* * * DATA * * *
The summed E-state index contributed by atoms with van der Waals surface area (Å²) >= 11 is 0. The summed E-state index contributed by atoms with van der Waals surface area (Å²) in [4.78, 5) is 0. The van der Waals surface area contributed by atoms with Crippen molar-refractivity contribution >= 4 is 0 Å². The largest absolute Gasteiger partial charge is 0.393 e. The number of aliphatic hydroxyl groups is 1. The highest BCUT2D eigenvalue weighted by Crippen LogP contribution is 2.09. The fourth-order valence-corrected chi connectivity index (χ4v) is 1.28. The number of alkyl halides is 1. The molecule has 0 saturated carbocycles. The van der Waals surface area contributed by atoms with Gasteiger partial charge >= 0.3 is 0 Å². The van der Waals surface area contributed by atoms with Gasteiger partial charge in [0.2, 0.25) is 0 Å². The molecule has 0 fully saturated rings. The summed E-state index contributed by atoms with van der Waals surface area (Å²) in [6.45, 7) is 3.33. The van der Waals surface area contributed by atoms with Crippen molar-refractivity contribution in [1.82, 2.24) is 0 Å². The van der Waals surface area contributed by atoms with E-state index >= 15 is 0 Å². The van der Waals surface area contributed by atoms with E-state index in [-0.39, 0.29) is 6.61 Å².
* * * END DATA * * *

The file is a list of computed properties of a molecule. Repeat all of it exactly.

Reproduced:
The summed E-state index contributed by atoms with van der Waals surface area (Å²) >= 11 is 0. The summed E-state index contributed by atoms with van der Waals surface area (Å²) in [4.78, 5) is 0. The van der Waals surface area contributed by atoms with Crippen molar-refractivity contribution >= 4 is 0 Å². The largest absolute Gasteiger partial charge is 0.393 e. The number of aliphatic hydroxyl groups is 1. The highest BCUT2D eigenvalue weighted by Crippen LogP contribution is 2.09. The fourth-order valence-corrected chi connectivity index (χ4v) is 1.28. The number of alkyl halides is 1. The molecule has 0 saturated carbocycles. The van der Waals surface area contributed by atoms with Gasteiger partial charge >= 0.3 is 0 Å². The van der Waals surface area contributed by atoms with Gasteiger partial charge in [0.2, 0.25) is 0 Å². The molecule has 0 fully saturated rings. The summed E-state index contributed by atoms with van der Waals surface area (Å²) in [6.45, 7) is 3.33. The van der Waals surface area contributed by atoms with Crippen molar-refractivity contribution in [1.82, 2.24) is 0 Å². The van der Waals surface area contributed by atoms with E-state index >= 15 is 0 Å². The van der Waals surface area contributed by atoms with E-state index in [-0.39, 0.29) is 6.61 Å².